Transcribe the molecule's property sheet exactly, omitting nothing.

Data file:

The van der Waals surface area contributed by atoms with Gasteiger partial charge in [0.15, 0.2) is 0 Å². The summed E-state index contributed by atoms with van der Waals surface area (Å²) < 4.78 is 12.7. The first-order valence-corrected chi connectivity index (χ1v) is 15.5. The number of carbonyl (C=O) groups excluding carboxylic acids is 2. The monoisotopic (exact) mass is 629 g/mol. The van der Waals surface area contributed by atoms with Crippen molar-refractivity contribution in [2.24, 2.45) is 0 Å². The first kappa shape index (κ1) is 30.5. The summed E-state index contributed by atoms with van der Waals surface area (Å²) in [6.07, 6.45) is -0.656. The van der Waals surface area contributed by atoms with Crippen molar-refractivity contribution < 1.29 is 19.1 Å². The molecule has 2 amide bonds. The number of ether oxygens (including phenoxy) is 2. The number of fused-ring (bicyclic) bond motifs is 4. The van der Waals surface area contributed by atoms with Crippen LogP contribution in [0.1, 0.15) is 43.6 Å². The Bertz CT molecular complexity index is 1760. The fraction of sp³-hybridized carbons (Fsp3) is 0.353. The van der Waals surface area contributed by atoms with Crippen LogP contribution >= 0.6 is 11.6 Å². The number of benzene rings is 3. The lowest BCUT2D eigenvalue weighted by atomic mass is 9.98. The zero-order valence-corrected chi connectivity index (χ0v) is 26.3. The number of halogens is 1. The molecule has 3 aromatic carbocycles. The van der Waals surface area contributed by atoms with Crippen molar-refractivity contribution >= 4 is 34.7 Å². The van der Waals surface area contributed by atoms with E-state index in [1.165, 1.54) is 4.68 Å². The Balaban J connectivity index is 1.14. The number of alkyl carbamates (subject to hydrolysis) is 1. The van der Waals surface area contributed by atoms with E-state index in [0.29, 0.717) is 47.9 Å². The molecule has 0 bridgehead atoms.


The van der Waals surface area contributed by atoms with Gasteiger partial charge in [0.15, 0.2) is 0 Å². The summed E-state index contributed by atoms with van der Waals surface area (Å²) < 4.78 is 12.7. The first-order valence-corrected chi connectivity index (χ1v) is 15.5. The number of carbonyl (C=O) groups excluding carboxylic acids is 2. The monoisotopic (exact) mass is 629 g/mol. The van der Waals surface area contributed by atoms with Crippen molar-refractivity contribution in [2.24, 2.45) is 0 Å². The first kappa shape index (κ1) is 30.5. The summed E-state index contributed by atoms with van der Waals surface area (Å²) in [6.07, 6.45) is -0.656. The van der Waals surface area contributed by atoms with Crippen molar-refractivity contribution < 1.29 is 19.1 Å². The molecule has 2 amide bonds. The number of ether oxygens (including phenoxy) is 2. The number of fused-ring (bicyclic) bond motifs is 4. The van der Waals surface area contributed by atoms with Crippen LogP contribution in [0.1, 0.15) is 43.6 Å². The Bertz CT molecular complexity index is 1760. The fraction of sp³-hybridized carbons (Fsp3) is 0.353. The van der Waals surface area contributed by atoms with Crippen LogP contribution >= 0.6 is 11.6 Å². The number of benzene rings is 3. The lowest BCUT2D eigenvalue weighted by atomic mass is 9.98. The zero-order valence-corrected chi connectivity index (χ0v) is 26.3. The number of halogens is 1. The molecule has 3 aromatic carbocycles. The van der Waals surface area contributed by atoms with Crippen molar-refractivity contribution >= 4 is 34.7 Å². The van der Waals surface area contributed by atoms with E-state index in [1.165, 1.54) is 4.68 Å². The Balaban J connectivity index is 1.14. The number of alkyl carbamates (subject to hydrolysis) is 1. The van der Waals surface area contributed by atoms with E-state index in [0.29, 0.717) is 47.9 Å². The molecule has 0 bridgehead atoms.